October 19, 2021


A situation at our Archeparchial chancery today, inspires one to contemplate the path forward that the Church is taking in this age of online communication. Today Metropolitan Lawrence participated in an international Zoom meeting hosted by the Vatican. The Chancellor and Safe-Environment Officer were participating in a national meeting with representatives from all our Ukrainian Catholic Eparchies and Religious Orders from around Canada. Our Vicar for Church Property and our Finance Officer were online participating in another national meeting about financial concerns. It is clear that the opportunities opened up by the internet (email, texting, video-conferencing, etc.) continue to change how the Church communicates and will continue to do so in the future.

Adapting to any given situation for the sake of Evangelization and to maintain a vibrant life for the Church is essential for active discipleship in Christ. On one hand, it could mean empathizing and identifying with the people or individual with whom you want to share the Good News. This is to become more relatable to them... becoming "all things to all people" as the Apostle Paul describes it in his first letter to the Corinthians (9:19-23). One is excited to read the accounts of the great missionaries. Young (and not so young) men and women would give their heart and soul to Lord and His mission to Evangelize all peoples no matter the cost. They would study and master the languages and cultures and travel to foreign lands. They did this out of love for the Lord and all His children to bring them the Good News of salvation. In our own Archeparchy, we can think of our pioneer Clergy and Sisters and our first Bishop Blessed Nykyta Budka. Numbered among those individuals who made a unique leap of faith would be such legends as the Redemptorist Father Achille Deleare and the great church-builder Oblate Father Philip Ruh.

The Lord's mandate to tirelessly bring the Gospel to all peoples and grow the Church until the Lord comes again, requires us occasionally to go back and refresh ourselves in the faith. For the Church to maintain its enthusiasm, it is important to renew ourselves in our primary mission and renew within ourselves that understanding that we are all part of the living Mystical Body of Christ! Pope St. John Paul II called it the "New Evangelization" that focuses on the renewal of the faith among 'cradle Catholics' as much as for those who still await the preaching the Words of Life.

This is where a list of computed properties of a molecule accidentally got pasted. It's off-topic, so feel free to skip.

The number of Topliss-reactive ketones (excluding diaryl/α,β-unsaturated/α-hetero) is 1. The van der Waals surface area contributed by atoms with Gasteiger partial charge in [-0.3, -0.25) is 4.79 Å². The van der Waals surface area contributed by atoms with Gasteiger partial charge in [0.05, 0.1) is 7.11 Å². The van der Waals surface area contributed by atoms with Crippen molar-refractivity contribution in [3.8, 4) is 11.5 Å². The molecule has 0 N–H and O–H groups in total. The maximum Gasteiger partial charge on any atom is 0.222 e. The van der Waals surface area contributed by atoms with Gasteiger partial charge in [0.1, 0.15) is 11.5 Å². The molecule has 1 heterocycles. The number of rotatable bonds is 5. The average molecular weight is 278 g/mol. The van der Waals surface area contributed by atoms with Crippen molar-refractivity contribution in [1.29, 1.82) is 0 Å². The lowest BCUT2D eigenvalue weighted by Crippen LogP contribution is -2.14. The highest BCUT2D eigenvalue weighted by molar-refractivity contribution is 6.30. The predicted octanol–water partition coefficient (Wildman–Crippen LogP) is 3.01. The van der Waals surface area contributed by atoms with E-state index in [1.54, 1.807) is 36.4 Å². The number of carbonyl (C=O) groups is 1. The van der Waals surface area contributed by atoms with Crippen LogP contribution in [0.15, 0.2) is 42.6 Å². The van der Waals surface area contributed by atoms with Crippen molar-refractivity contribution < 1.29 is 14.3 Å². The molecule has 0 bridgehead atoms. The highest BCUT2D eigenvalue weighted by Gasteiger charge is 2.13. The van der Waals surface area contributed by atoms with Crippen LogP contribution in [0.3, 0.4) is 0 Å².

The effort of the Church to get in tune with the newest communications technology and trends has been around for several years now. Those Catholic apologists, preachers and journalists that caught on early are now well known via the internet. Their websites, blogs, YouTube channels, Twitter accounts, etc. are well-visited. Eparchies and many parishes also caught on to the convenience of an informative website. Most people will look first on the web to find the information they need. The sites that were most user-friendly and helpful get the most attention. In the relatively early days of the internet the Vatican had good advisors and experts that made a very popular and useful website - at least for those interested in all things Papal and Catholic. The Popes also slowly got their messages out via Twitter, etc. However, the one to really come into Tweets and YouTube video messaging is the present Pope Francis.